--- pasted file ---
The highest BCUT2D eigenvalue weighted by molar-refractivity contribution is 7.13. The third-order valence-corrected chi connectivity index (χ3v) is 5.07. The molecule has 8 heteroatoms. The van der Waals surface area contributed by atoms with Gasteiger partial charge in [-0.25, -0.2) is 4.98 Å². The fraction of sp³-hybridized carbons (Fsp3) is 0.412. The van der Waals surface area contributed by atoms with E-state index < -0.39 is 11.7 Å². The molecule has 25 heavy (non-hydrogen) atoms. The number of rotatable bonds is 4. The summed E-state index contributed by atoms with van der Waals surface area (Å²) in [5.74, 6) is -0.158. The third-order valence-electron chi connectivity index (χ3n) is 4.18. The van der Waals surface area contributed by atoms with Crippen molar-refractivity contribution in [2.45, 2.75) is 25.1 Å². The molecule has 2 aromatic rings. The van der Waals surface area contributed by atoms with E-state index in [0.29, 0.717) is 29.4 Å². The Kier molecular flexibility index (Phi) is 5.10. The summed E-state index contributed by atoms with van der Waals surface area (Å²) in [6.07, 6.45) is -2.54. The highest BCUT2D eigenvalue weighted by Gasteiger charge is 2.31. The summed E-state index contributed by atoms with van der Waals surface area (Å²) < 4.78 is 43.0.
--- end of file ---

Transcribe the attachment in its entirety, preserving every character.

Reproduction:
The highest BCUT2D eigenvalue weighted by molar-refractivity contribution is 7.13. The third-order valence-corrected chi connectivity index (χ3v) is 5.07. The molecule has 8 heteroatoms. The van der Waals surface area contributed by atoms with Gasteiger partial charge in [-0.25, -0.2) is 4.98 Å². The fraction of sp³-hybridized carbons (Fsp3) is 0.412. The van der Waals surface area contributed by atoms with E-state index < -0.39 is 11.7 Å². The molecule has 25 heavy (non-hydrogen) atoms. The number of rotatable bonds is 4. The summed E-state index contributed by atoms with van der Waals surface area (Å²) in [5.74, 6) is -0.158. The third-order valence-electron chi connectivity index (χ3n) is 4.18. The van der Waals surface area contributed by atoms with Crippen molar-refractivity contribution in [2.45, 2.75) is 25.1 Å². The molecule has 2 aromatic rings. The van der Waals surface area contributed by atoms with E-state index in [0.29, 0.717) is 29.4 Å². The Kier molecular flexibility index (Phi) is 5.10. The summed E-state index contributed by atoms with van der Waals surface area (Å²) in [6.07, 6.45) is -2.54. The highest BCUT2D eigenvalue weighted by Gasteiger charge is 2.31. The summed E-state index contributed by atoms with van der Waals surface area (Å²) < 4.78 is 43.0.